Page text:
Your pet is not an antidepressant

As people who know me may be aware, I love my cat Simon (That`s him in the picture). I adopted him from the Humane Association six years ago after my psychiatrist and a friend urged me to get a cat.  It`s been one of the best decisions I`ve ever made.  Though in my opinion Simon has been a mental health aid to me, apparently scientific research concludes otherwise. In the NY Times column`Fido`s No Doctor. Neither is Whiskers` by Hal Herzog, it points out several studies that show that pet owners  do not make for healthier people. Here`s an excerpt:

A 2006 survey of Americans by the Pew Research Center, for instance, reported that living with a pet did not make people any happier. Similarly, a 2000 Australian study of mortality rates found no evidence that pet owners lived any longer than anyone else. And last year Dutch researchers concluded that companion animals had no effect on their owners’ physical or mental well-being. Worse, in 2006, epidemiologists in Finland reported that pet owners were more likely than non-pet owners to suffer from sciatica, kidney disease, arthritis, migraines, panic attacks, high blood pressure and depression.

This pattern of mixed results also holds true for the widely heralded notion that animals can cure various physical afflictions. For example, a study of people with chronic fatigue syndrome found that while pet owners believed that interacting with their pets relieved their symptoms, objective analysis revealed that they were just as tired, stressed, worried and unhappy as sufferers in a control group who had no pets. Similarly, a clinical trial of cancer patients undergoing radiation therapy found that interacting with therapy dogs did no more to enhance the participants’ morale than reading a book did.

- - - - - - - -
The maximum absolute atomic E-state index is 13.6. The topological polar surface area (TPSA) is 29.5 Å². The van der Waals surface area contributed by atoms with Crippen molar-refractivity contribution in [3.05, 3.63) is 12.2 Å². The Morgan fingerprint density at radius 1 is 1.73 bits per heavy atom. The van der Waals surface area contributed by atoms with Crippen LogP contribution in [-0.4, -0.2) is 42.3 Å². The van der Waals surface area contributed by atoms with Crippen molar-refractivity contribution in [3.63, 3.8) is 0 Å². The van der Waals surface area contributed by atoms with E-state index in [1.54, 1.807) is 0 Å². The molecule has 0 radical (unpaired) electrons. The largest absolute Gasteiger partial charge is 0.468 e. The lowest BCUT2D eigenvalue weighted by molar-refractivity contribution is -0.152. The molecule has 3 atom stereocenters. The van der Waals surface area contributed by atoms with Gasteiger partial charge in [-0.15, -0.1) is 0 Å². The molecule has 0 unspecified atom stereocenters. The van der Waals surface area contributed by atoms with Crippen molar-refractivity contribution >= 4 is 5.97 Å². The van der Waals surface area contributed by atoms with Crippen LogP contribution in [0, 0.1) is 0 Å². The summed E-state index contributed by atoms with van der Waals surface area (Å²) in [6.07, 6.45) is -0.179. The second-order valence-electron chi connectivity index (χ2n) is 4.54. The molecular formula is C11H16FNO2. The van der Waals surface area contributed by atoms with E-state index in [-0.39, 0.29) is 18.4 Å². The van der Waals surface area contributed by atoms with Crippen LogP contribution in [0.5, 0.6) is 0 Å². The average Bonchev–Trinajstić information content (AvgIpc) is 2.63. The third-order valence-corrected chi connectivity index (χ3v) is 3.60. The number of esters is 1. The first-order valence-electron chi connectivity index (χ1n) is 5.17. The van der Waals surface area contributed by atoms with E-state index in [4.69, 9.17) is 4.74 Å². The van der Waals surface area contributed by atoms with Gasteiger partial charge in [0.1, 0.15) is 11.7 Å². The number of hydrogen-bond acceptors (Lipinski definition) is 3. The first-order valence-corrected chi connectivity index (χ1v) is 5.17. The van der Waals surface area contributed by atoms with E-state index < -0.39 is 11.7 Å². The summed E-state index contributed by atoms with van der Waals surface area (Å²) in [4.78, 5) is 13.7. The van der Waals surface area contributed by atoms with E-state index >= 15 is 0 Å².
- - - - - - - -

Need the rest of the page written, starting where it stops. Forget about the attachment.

As for the presumed curative powers of swimming with dolphins, researchers at Emory University who reviewed the dolphin therapy studies concluded that every one purporting to document positive health effects was methodologically flawed.

Okay, so maybe Simon the cat isn`t a scientifically proven antidepressant. But the fact that I`m still alive is enough evidence that he`s had some part in making that happen.

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One Comment to “Your pet is not an antidepressant”

  1. And when your pet is sick – we are ready to heal their preparations for pets.:-)

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